Then, the wall was rebuilt from our salvaged brick! The new brick will have a lighter mortar color as compared to old hard grey mortar, in line with what we used on the rest of the project. This building will always have a little “Frankenstein’s Monster” quality to it, closing in on two centuries of use and repair, but at the end of the day, we are so pleased with the final result!
The large windows were left at their original hight, which will be a little lower than typical today, and you can see the mason did a running, or “American”, bond on this structure to match the original design. We think those old bricks really cleaned up nice.
On the interior of the summer kitchen, we sprayed a layer of insulation and will keep some of the original beams and fireplace exposed (sorry for the sub-par lighting in these pictures):
Finally, we got yet another little surprise when re-constructing this room. The remaining original beams that you see in the shots above support a hanging shelf. There is no indication this fireplace ever had a mantel, so we are guessing that this shelf served that purpose, hanging from the original beams. One day we were up on a ladder inspecting the brick work and looked down at the shelf:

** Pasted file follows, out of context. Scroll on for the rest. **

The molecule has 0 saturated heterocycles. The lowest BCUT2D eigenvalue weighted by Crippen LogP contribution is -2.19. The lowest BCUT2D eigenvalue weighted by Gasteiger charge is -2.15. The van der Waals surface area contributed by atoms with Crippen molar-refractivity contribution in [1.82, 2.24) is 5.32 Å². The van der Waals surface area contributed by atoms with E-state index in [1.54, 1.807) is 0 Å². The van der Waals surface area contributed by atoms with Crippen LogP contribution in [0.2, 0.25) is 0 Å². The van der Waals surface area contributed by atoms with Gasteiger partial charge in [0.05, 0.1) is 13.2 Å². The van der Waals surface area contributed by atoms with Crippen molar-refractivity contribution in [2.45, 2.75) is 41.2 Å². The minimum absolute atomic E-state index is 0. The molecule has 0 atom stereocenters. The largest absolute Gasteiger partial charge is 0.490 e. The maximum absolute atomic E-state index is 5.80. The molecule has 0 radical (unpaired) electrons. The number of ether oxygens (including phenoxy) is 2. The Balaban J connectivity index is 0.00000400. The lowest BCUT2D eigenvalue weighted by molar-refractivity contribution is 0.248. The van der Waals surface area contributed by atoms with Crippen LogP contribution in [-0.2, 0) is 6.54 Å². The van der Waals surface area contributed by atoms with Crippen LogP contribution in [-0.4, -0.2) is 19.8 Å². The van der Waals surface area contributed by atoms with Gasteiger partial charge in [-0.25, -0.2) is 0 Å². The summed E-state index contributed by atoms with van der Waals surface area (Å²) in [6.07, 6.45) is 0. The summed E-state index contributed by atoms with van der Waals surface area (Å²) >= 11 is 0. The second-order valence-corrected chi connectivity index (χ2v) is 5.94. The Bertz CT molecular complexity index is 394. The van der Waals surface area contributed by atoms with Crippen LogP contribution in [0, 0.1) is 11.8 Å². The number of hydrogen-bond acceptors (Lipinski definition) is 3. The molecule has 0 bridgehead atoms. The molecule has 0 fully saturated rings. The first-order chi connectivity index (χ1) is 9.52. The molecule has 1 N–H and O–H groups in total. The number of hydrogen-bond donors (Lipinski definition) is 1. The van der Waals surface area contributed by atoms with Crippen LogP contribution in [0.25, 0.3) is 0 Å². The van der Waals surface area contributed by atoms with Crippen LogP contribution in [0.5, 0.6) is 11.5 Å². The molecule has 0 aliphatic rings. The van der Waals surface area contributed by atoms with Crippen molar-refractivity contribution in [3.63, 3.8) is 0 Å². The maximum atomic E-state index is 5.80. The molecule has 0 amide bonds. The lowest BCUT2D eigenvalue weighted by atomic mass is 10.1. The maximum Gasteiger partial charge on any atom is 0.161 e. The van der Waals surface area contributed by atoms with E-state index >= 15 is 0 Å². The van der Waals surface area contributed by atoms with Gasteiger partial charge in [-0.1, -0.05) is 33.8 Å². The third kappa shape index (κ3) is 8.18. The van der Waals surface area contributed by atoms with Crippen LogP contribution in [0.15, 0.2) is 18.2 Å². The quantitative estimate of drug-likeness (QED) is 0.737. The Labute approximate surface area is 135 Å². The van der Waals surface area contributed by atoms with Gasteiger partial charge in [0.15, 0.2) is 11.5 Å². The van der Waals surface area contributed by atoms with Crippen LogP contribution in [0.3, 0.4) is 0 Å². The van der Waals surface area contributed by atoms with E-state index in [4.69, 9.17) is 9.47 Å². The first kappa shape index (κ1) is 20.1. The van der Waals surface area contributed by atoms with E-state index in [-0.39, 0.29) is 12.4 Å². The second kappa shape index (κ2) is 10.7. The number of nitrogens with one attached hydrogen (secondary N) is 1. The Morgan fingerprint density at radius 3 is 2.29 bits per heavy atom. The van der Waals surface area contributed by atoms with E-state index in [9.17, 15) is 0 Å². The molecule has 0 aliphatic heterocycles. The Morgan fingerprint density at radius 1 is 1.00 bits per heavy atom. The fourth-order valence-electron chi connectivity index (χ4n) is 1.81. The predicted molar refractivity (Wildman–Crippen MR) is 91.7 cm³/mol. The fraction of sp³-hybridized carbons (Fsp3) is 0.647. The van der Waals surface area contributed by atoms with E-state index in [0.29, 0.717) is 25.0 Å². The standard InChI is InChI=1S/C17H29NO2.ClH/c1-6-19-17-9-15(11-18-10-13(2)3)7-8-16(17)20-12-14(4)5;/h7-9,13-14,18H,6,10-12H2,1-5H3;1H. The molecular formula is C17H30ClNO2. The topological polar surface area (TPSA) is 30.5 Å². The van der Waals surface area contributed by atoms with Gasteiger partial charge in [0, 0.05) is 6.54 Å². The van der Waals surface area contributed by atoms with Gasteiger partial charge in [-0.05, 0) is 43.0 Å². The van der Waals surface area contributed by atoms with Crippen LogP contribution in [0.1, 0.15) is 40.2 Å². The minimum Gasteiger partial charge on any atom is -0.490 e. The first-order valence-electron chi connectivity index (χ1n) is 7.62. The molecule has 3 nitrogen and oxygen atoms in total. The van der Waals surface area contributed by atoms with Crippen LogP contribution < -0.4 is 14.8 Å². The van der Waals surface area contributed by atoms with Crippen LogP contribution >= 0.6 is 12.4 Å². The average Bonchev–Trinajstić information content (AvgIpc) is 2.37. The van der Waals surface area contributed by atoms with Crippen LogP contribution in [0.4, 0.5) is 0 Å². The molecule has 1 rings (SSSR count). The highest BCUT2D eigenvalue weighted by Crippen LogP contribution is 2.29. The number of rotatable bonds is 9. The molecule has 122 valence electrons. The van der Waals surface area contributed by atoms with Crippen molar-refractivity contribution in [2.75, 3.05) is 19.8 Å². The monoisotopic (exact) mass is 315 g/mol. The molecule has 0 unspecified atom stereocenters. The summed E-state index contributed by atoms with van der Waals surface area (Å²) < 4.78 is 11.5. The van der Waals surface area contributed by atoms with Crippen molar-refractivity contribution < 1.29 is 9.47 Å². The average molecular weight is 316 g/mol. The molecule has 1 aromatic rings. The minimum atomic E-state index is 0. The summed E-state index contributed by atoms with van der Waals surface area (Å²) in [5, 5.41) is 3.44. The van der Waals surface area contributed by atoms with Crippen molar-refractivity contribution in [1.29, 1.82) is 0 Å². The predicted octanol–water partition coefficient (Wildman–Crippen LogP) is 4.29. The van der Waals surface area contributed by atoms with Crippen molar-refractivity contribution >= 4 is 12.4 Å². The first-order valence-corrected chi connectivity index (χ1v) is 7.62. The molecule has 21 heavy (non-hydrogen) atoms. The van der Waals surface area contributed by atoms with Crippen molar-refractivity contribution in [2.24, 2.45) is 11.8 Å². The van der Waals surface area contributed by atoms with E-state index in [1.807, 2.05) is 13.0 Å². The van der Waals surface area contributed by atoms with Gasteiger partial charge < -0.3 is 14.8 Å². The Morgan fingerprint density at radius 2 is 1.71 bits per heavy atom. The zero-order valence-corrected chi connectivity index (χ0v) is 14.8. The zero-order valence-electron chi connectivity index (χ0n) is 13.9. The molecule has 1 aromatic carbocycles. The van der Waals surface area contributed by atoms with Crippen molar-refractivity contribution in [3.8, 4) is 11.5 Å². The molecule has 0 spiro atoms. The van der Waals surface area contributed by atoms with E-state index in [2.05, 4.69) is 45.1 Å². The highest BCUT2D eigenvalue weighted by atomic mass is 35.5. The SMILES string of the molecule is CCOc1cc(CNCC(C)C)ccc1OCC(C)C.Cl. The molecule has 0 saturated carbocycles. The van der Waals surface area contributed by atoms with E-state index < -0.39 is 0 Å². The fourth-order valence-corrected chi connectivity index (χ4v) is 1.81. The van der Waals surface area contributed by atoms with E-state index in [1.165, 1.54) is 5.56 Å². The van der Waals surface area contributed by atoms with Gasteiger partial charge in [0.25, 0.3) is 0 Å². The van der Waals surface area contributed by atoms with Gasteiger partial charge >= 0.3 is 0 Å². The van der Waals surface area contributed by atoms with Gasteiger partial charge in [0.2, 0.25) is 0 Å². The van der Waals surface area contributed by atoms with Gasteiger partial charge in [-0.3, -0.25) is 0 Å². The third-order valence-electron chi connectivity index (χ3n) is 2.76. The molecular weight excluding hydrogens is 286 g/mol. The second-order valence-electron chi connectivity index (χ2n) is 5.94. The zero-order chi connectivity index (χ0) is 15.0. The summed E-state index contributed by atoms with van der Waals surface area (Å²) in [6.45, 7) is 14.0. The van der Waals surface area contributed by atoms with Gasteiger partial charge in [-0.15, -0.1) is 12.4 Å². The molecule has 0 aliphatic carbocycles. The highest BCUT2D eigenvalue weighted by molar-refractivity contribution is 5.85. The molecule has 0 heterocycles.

In the center of that photo you can see an old tin stencil:
“S. Moore” – Samuel Moore bought the house in 1846! Looks like no one had cleaned that shelf in quite a while. We think this stencil would have been used to mark trade goods coming from Edge Hill. Pretty neat!